The Mother Of All Real Estate Settlements (MOARES)
OK, stop the presses, last week I wrote about our administration’s “most recent” effort to get the real estate mortgage foreclosures straightened out.It seemed then that the rejiggered HARP program was about as far as the government was going to go and then—OMG--there’s a new program. And if history is to help us name it, I’ll call it MOARES—the Mother Of All Real Estate Settlements.
On Thursday the nation’s five biggest banks, together with state’s attorneys general and federal officials announced the largest housing settlement ever—which will cost more than $26 billion—over shoddy foreclosure practices.The deal may offer relief to more than one million U.S. homeowners who are having trouble paying their mortgages.Apparently the banks will chip in $26 billion, and the government will spend the money (sound familiar?)
Of the $26 billion, $17 billion will be spent toward direct relief to borrowers, with 60% going toward principal reductions, or the write-downs of mortgage debt, as well as other kinds of loan modifications or assistance.$5 billion will go toward a reserve account for state and federal programs and to individual homeowners harmed by bank practices. Negotiators have said that about 750,000 people could receive checks for about $1,500 to $2,000.
About $3 billion will go toward helping borrowers (who are current on their mortgages but have no equity in their homes) refinance into new, lower-cost loans. The program will be similar to an existing Obama administration program (HARP) that seeks to help underwater homeowners refinance their homes.
In a press conference Thursday afternoon, Housing and Urban Development Secretary Shaun Donovan discussed MOARES.He noted that this historic settlement is the most significant effort we have seen thus far in the financial crisis, and that holding banks accountable whose irresponsible behavior led to the crisis will have a huge impact. He said this move is critically focused on ensuring homeowners who have been wronged should be able to benefit as well.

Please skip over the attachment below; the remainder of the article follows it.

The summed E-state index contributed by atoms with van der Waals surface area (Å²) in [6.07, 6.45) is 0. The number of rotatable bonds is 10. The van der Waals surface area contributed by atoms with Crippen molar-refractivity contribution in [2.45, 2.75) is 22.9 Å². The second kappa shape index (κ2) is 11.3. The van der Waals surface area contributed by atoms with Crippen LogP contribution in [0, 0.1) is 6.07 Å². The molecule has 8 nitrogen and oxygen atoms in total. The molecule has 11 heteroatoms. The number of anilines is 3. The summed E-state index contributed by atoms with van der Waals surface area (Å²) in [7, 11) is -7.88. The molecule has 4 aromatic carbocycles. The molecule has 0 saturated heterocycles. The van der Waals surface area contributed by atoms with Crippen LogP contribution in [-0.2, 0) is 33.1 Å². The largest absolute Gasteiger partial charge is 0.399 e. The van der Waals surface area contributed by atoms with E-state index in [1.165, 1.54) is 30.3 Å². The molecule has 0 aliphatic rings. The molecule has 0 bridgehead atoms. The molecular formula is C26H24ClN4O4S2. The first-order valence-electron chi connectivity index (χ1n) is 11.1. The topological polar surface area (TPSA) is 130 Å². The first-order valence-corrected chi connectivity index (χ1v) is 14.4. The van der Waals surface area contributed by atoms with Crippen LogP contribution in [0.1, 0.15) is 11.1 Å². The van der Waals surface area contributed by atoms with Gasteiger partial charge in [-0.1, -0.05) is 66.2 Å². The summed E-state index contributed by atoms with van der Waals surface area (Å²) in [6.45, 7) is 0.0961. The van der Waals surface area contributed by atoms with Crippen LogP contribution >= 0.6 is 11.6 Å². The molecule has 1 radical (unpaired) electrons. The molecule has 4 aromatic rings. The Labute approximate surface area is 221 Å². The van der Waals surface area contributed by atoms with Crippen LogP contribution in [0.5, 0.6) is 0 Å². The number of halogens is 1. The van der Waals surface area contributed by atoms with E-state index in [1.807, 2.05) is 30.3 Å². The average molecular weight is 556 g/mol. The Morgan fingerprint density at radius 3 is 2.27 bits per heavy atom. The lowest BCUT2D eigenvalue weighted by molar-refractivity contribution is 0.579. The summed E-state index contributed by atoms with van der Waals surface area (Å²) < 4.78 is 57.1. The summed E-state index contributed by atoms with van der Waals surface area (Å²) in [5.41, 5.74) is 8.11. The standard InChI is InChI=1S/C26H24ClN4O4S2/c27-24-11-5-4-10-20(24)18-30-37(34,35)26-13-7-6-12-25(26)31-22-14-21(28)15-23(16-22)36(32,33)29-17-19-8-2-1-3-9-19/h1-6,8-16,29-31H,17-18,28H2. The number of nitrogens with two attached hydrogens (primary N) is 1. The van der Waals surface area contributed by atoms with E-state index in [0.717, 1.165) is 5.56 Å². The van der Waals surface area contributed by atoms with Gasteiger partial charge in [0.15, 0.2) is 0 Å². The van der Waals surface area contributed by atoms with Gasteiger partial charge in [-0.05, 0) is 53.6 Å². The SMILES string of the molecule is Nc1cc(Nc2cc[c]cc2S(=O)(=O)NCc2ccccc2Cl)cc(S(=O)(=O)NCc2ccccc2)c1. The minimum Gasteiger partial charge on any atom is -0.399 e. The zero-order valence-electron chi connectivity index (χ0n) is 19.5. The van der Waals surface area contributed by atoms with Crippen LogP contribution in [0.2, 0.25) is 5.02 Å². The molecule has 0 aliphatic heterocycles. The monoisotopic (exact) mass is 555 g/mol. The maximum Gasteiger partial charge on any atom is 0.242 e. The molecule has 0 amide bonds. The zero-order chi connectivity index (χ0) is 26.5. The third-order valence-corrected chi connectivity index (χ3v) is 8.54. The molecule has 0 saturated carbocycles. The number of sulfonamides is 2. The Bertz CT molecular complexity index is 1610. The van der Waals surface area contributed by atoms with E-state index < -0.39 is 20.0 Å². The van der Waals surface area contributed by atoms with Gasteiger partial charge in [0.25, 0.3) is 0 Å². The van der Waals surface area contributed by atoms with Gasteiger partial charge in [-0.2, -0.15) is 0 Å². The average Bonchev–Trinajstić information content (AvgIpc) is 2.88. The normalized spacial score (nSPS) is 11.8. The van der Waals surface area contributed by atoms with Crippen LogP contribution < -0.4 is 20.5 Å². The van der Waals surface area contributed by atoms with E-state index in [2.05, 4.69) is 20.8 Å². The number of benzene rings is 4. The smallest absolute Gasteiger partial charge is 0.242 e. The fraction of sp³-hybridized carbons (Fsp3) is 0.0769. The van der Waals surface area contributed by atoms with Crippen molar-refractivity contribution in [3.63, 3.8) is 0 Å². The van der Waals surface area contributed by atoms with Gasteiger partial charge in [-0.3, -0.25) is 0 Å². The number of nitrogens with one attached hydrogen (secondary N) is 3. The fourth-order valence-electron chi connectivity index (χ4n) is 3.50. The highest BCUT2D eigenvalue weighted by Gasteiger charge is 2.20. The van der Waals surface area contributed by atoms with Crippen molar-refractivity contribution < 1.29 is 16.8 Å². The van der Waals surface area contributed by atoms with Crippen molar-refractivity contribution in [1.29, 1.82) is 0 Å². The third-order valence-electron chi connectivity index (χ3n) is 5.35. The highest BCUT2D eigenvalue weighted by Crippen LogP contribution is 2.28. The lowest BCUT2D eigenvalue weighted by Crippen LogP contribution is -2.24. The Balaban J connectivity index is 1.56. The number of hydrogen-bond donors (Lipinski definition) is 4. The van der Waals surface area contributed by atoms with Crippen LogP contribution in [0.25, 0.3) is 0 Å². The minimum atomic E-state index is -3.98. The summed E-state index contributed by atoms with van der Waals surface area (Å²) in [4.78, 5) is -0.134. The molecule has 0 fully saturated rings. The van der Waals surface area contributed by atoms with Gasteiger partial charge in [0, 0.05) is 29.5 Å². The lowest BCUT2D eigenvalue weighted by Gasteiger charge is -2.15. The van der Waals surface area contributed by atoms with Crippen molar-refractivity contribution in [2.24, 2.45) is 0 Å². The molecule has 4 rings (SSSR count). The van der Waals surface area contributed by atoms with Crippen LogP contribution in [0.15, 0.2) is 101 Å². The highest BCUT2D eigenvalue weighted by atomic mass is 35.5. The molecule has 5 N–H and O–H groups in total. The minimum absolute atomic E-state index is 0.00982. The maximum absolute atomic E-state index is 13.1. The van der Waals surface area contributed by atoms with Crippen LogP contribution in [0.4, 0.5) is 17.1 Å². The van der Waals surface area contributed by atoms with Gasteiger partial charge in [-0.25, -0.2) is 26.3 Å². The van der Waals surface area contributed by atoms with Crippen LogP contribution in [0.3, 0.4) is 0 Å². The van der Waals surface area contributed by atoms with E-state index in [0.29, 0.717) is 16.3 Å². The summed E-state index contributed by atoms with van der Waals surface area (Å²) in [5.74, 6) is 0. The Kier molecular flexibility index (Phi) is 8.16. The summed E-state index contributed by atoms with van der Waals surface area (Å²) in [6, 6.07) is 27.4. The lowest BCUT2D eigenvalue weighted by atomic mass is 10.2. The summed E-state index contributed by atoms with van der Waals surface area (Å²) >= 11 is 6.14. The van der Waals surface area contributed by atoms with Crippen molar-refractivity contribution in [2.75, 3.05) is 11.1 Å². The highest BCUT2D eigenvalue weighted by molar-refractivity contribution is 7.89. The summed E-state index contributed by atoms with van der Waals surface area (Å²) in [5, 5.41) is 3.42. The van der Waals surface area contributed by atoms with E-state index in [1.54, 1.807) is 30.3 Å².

Approximately 1 million homeowners should benefit from principal reductions of their loans, and from refinancing--should they qualify. Donovan stated that the $5 billion going to the various states could be used to aid neighborhoods, as homes that have been left vacant may be purchased and renovated, so property values will increase.He concluded by suggesting the president believes this settlement is a perfect example of how we can still get things done in this country.
According to RIS Media reports, there are nine other financial institutions in discussions with states and federal regulators, and if they are included, the final settlement could increase by billions of dollars. If these other servicers participate, the total settlement could rise to between $30 billion and $45 billion in penalties—some of which may be used in housing relief.
The next step is for the settlement to be filed as a judgment in federal court. Once the court approves the judgment, servicers will be obligated to ante up their share and the federal courts will then distribute funds into an escrow trust that will distribute cash to the federal government and states.
My opinion on MOARES—it’s not a great plan, the people who have been stung the hardest will never see a penny.Those who have been holding on and can withstand a delay of another 2 or 3 years may see some relief.Broken down neighborhoods may get some assistance, and get cleaned up—that’s probably the part of the program that helps all of us the most. For the banks, it's an expensive solution but closes the door on further fines and issues related to the real estate debacle. Oddly this solution comes as the election nears--just in time to get the bank's financial support. A latter day quid pro quo.